CNY Playhouse closes the deal in ‘Glengarry Glen Ross’
A fine ensemble of actors all but ooze oil in David Mamet’s look at the unctuous business of the hard sell
The Central New York Playhouse isn’t afraid to tackle the important American plays. Last spring the company staged a fine Death of a Salesman, directed by Kasey Marie McHale. Now they’ve put on an equally creditable production of David Mamet’s Glengarry Glen Ross, again under McHale’s direction.
In a way, Mamet’s play is an offshoot of one of Arthur Miller’s. One of the characters, Shelly Levene (Jack Sherman) is a washed out, has-been salesman like Willy Loman — who remembers the old days when he could close many deals in a month. But nobody is going to weep for Shelly the way Willy Loman’s wife does for him. In fact, family members of either sex have no place in the cutthroat real estate office of Mamet’s tightly focused play.
Mamet gets right to the point with the opening pep talk by Blake (Dan Rowlands), who is like a drill sergeant from Hell warning the staff to shape up — or else.
“There is only one thing in life that counts,” Blake tells the room full of salesmen. For him, ABC stands for Always Be Closing.
“Get them to sign on the line which is dotted,” he shouts.
An emissary of the unseen but all-powerful Mitch and Murray downtown (as distant and unknowable a place as Kafka’s castle), Blake holds up a clicking pair of steel balls to underscore his point when he asks, “Are you man enough to take their money?”
The salesmen are desperate to comply. Either they get their name to the top of the ranking that hangs on the back wall of the office, or they’re out of work. Little more than con artists (supposedly there is a place called Glengarry Glen Ross — there’s also a map hanging on the wall, but we never learn anything about it), these men use all their wily skills to capture their prey.
Part of the nasty fun of the play is watching a shyster in action. The boldest, most inventive of these is Richard Roma (Nathan Faudree). Having spotted a likely mark, Jim (Simon Moody) in a barroom, Roma bamboozles him with an incredible monologue. The speech is Mamet at his best. It sounds vaguely world-wise and hedonistic (“There’s an absolute morality? Then what? If you think there is, be that thing”), but actually what Roma says is meaningless. Once he has completely bamboozled his prey, he moves in to make the sale.
It’s even more fun to witness the trickster being caught at his own game. When Jim subsequently shows up at the real estate office to get his check back (“My wife…” is all the explanation he needs to give), Roma, with Shelly’s help, puts on a little act about regretfully having to rush off to the airport, so sorry. It’s the one glimmer of cooperation in the play, but then wolves do likewise when they’re circling their quarry.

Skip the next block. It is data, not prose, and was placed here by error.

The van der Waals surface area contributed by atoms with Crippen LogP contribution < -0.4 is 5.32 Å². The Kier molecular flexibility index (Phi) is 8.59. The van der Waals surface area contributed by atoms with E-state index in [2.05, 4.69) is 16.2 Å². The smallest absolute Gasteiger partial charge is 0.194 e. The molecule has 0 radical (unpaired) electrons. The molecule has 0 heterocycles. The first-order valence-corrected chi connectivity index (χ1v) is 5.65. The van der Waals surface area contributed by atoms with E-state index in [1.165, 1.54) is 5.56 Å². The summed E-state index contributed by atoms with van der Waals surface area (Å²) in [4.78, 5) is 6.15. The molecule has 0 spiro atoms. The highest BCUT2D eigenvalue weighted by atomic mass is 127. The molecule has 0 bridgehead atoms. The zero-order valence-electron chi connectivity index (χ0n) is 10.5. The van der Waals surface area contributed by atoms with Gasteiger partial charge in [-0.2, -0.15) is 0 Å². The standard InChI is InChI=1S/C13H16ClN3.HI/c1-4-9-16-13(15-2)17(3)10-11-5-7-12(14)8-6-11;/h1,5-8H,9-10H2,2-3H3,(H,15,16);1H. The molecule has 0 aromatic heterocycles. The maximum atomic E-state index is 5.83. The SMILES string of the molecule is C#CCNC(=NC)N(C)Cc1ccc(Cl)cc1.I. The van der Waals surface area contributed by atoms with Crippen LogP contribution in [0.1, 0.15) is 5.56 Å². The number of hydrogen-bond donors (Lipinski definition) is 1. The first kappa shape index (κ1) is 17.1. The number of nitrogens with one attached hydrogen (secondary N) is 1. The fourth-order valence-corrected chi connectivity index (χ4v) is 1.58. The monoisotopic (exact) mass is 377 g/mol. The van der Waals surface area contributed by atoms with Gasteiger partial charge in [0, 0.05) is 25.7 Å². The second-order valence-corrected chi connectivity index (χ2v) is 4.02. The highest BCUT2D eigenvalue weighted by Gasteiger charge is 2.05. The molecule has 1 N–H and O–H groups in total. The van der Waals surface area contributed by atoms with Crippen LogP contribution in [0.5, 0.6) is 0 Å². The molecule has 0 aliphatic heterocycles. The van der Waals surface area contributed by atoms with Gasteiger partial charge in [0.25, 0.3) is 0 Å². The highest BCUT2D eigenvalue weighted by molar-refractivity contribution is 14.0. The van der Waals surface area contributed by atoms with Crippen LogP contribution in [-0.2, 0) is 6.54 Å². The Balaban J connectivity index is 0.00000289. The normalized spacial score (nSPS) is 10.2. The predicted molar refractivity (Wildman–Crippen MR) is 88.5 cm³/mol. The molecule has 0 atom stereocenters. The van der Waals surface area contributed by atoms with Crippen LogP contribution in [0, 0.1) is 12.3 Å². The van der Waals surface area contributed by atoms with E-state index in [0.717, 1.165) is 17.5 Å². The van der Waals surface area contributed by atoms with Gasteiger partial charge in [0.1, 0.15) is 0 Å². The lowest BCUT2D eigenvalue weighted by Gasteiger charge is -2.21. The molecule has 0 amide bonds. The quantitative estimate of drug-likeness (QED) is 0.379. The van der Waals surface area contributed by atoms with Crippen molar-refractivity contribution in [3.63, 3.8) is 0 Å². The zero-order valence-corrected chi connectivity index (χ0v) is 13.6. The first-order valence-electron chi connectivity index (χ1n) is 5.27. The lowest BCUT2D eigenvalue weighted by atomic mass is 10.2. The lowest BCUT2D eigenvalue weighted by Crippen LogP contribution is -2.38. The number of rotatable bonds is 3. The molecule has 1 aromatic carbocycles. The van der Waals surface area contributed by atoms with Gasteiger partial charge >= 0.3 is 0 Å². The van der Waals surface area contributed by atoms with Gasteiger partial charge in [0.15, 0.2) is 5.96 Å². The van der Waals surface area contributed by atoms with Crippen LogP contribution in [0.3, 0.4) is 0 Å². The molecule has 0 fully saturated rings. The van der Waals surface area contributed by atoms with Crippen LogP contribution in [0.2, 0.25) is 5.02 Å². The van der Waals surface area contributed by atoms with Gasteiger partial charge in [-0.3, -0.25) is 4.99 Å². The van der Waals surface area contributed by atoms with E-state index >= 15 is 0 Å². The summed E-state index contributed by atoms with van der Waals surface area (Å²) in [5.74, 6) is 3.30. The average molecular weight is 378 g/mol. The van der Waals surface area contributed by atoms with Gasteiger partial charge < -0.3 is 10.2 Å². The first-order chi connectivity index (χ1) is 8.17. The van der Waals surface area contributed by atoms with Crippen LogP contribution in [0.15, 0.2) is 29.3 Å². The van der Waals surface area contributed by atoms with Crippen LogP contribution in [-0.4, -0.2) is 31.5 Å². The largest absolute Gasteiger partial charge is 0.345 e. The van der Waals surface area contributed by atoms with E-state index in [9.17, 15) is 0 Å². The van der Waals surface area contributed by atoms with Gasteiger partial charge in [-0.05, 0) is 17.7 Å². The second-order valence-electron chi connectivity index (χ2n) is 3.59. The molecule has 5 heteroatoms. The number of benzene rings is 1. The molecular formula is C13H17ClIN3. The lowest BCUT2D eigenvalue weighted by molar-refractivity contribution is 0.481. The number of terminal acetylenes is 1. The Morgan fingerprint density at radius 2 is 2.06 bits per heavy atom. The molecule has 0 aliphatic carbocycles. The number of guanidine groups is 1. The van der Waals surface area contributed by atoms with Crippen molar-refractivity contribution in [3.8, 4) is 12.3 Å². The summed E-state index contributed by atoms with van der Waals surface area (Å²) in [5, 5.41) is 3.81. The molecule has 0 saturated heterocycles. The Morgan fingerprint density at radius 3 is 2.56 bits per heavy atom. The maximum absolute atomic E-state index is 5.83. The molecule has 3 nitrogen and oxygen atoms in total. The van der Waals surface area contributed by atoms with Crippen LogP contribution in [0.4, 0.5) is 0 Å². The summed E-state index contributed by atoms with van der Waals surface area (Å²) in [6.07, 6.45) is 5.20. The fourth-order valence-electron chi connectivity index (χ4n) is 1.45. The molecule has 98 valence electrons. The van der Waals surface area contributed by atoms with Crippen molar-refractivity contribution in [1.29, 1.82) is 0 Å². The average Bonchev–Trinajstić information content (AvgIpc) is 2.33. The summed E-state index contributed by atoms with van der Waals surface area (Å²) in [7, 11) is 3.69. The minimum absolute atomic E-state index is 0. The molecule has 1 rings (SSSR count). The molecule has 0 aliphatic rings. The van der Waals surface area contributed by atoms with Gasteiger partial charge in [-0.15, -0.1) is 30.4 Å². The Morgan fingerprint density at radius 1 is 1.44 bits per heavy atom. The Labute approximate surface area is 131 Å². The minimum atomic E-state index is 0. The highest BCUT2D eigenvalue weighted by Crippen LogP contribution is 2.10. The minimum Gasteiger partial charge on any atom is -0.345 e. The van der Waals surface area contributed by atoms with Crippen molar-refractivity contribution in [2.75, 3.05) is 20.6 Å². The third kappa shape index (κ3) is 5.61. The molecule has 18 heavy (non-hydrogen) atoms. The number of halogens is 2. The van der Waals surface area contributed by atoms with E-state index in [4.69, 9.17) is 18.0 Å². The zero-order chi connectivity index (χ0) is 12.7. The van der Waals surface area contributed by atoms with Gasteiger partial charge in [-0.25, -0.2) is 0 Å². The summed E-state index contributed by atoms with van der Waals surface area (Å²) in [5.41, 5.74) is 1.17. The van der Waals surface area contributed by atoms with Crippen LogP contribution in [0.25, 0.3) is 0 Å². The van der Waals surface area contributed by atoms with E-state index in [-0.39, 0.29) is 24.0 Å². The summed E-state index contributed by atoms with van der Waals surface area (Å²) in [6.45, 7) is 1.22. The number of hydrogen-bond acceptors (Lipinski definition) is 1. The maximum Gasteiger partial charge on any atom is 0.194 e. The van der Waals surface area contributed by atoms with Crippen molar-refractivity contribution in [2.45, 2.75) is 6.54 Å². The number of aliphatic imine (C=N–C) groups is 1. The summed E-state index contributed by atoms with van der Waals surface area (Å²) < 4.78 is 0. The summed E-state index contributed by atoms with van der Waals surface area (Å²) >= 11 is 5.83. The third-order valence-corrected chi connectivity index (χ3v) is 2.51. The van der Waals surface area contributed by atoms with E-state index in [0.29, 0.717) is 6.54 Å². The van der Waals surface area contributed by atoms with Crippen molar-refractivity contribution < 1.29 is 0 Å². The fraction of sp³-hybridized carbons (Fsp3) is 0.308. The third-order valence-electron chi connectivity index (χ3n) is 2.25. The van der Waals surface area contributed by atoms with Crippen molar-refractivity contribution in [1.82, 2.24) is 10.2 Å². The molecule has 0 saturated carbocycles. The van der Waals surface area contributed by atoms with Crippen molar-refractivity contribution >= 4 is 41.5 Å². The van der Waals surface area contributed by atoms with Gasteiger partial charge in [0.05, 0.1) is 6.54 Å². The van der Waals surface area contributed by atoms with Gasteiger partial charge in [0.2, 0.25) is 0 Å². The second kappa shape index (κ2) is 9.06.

Hats off to Director McHale for having assembled a fine cast that works together with precision to pull off a difficult and challenging play to stage. Who would have thought there were so many talented mature male actors to be found in local community theater? McHale took full advantage of her cast’s physical characteristics. With his powerful voice and imposing presence, Nathan Faudree was well-cast as the blustering Roma. He towered over his quarry, Jim — whose completely bald head McHale at first shows us only from the rear. Comparatively mild-mannered Jack Sherman crumpled noticeably when his dishonesty was revealed.
The entire cast seemed at ease in Mamet’s street language, famous for its liberal use of the F-bomb but unique in other ways as well. Even when a character was mostly listening, as was Keith Arlington as George when red-shirted Jim Uva as Dave is trying to steamroll him into being an accomplice, the interaction between them was always there.
Though not as mean as Dan Rowlands’s Blake as he put out his cigarette in Shelly’s coffee early in the play, Justin Polly was coolly menacing as the manager, John each time he emerged from the office in the corner of Rowlands’s effective set.
Is Glengarry Glen Ross an indictment of the dog-eat-dog, devil-take-the-hindmost capitalist system? You bet it is. All these people are desperately grasping for that golden ring, and they don’t care whom they knock over in the attempt. The closing line of the play says it all:
“I hate this job.”
What: Glengarry Glen Ross by David Mamet, directed by Kasey Marie McHale
Who: Central New York Playhouse
Where: Shoppingtown Mall, Dewitt NY
Performance reviewed: Saturday, April 18, 2015
Remaining performances: Plays through May 2
Ticket information: Call 315-885-8960 or http://www.cnyplayhouse.com
Length: About two hours and 20 minutes, including intermission
Ticket prices: $17 to $20; $34.95 dinner & show (Sat. Apr. 25 only)
Family guide: May leave you aching to buy worthless land in the Florida Everglades; profanity